Chris Gordon: My Top 10...

This week Bruce Springsteen turned 65… and I was born in '65. Coincidence? Actually, yes. I don’t know where I was going with that. Anyway, Bruce has been performing for around 50 years, and released his first album 41 years ago. I became a fan about 30 years ago with the release of the Born in the USA album, then quickly bought his entire back catalogue and everything he has recorded since. I was hooked. He has been a large part of the `soundtrack of my life' and has been along for the ride, the good bits and the bad, even though he knew nothing about it.

The problem with putting together a Top 10 of someone so prolific is that it’s hard to narrow down a short list. I struggle to name his best 10 albums… or even the best 10 songs from his third and fourth albums (Born to Run and Darkness on the Edge of Town) let alone all of his songs from his entire career.

When I look at the list of songs I haven’t included, it's every bit as good as this one, maybe better… and I could make five more similar lists. Where is the River? Or My Hometown? Badlands, Promised Land, Land of Hope and Dreams? Or Fire? Or I’m on Fire? Tenth Avenue Freeze Out, not chosen. High Hopes, gone. Briliant Disguise, cut. Tom Joad, missing. Philadelphia, ommitted. Even Hungry Heart. EVEN HUNGRY HEART! Man, I love that song. How could I leave it out? I don’t expect anyone to agree with my list because now I’m not even sure I agree with it.

So, with apologies to all of the songs I DIDN’T include, many of which I think are in the Top 10 for other reasons, I’ve concentrated on ones that have made a lasting impression on me. That still comes to a lot more than 10, so hopefully this does the job.

10 Waitin’ on a Sunny Day

This song snuck in mostly because it’s my daughter’s favourite Springsteen song. I dragged her along to the Springsteen concert last year, and then this year she came along enthusiastically and without prompting. One of life’s great joys is not just seeing your kids discover something you love for themselves, but in getting to rediscover those things through their eyes. Even though I already knew the song and liked it, I’ve fallen in love with it all over again. It’s an up tempo and positive number, all about getting through life’s tough times and making it through to the good bits. When he does this live, he typically grabs a kid from the audience to sing along with him. The results may vary musically but it’s always a crowd favourite.

9 Mary Queen of Arkansas

This song comes from Bruce’s 1973 debut album… Greetings from Asbury Park. It’s often overlooked for more well-known tracks like Blinded by the Light, Growin’ Up, Hard to be a Saint in the City and Spirit in the Night… but it’s a little gem and a hint of some of the themes he would return to many times. The lyrics are open to interpretation. Some suggest the song is about two illegal Mexican immigrants who’ve fallen in love, some suggest it’s about a black slave and his white mistress. In any event, the guy wants the girl to run away with him for a life together and the girl, though she loves him, can’t commit to just him. Even in this very early piece of Bruce song-writing, he provides a glimpse of the poetry his songs would feature, including this lyric: “On your back, Mary, I can see the shadow of a noose… I don’t understand how you can hold me so tight, and love me so damned loose.” It’s raw, and simple, and beautiful. And it's just Bruce, a guitar and a harmonica.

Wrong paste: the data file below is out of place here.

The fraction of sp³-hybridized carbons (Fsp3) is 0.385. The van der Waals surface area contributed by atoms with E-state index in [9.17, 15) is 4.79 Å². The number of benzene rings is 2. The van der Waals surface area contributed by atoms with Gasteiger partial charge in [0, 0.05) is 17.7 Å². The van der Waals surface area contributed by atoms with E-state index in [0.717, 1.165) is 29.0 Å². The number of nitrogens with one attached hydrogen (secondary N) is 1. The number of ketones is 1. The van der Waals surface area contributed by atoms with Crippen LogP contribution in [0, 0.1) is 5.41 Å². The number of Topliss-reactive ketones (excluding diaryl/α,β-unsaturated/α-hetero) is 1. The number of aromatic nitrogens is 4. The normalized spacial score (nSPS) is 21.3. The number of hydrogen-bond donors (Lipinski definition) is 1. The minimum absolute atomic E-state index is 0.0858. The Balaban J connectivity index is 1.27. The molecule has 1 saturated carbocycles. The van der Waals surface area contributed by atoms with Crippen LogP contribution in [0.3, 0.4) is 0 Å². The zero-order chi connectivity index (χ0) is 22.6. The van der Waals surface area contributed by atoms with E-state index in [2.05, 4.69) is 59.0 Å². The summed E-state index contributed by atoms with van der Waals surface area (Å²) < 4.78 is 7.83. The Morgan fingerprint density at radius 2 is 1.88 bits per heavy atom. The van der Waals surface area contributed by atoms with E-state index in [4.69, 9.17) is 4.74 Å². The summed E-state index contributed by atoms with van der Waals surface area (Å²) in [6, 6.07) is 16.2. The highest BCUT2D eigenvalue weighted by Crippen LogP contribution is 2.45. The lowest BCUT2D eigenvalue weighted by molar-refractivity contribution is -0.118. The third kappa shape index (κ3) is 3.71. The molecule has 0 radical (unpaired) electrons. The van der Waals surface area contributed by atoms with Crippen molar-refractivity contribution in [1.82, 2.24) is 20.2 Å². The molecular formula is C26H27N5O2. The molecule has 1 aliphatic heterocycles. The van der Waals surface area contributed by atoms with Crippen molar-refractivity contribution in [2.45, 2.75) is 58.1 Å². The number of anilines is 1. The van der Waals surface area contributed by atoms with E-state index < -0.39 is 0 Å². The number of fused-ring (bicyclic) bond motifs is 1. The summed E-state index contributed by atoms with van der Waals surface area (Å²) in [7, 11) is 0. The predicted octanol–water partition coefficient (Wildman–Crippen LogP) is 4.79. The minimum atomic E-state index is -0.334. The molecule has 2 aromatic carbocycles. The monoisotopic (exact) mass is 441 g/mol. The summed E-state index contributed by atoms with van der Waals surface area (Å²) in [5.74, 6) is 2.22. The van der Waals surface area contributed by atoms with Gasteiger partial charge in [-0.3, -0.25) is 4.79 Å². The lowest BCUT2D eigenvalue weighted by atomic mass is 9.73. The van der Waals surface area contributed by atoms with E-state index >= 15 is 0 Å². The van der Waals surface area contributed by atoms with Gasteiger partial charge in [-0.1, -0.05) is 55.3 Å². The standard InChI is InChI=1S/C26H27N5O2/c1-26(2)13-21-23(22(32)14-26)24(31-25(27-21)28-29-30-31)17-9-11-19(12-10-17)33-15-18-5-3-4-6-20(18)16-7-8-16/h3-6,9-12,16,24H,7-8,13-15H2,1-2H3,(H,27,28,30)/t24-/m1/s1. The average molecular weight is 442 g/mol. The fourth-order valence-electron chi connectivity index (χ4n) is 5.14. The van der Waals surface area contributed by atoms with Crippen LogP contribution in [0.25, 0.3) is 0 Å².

8 Candy’s Room

There’s a touch of unrequited love in this one too, but it’s a hopeful song and not at all sad because this time the central character’s in with a chance. He loves Candy, but EVERYONE loves Candy. Guys are always ringing her and buying her things, and that’s how she likes it. But when he is alone with her, he knows it’s something special, something the other guys can’t compete with. This song features the driving drumbeat of the mighty Max Weinberg throughout and a sensational guitar solo by Bruce himself. He may be surrounded by incredible guitarists like Stevie Van Zandt, Nils Logfren and more recently Tom Morello (formerly of Rage Against the Machine), but when you listen to this solo, you realise he’s earned the title of “The Boss.”

7 Jungleland

One of Bruce’s most epic stories. It could be a movie. It SHOULD be a movie. From the 1975 Born to Run album, it begins with the Magic Rat and the Barefoot Girl who meet randomly and “take a stab at romance”. When Bruce performs the song live and implores us to take our stand, you know the audience is all-in when they yell back their response “Tonight. In. Jungle.Land.” The story drags us into the violent gang-world the Magic Rat inhabits. It mixes in even amounts of dreams, hope and despair, but through it all an unwillingness to surrender to fate. The characters are vivid, the final scenes like a mix of the movies The Warriors and West Side Story. SPOILER ALERT: It doesn’t finish so good for the Magic Rat, but worse still is the fact that his passing is largely unlamented and that the Barefoot Girl mourns him alone. Roy Bittan’s initially delicate and later driving piano, Clarence Clemons’ searing saxophone solo and Bruce’s vocals, at times little more than a whisper, drag you in to a world of people just trying to get through the day. It's one of the best examples of Bruce's story-telling abilities, and one of the all-time great rock epics.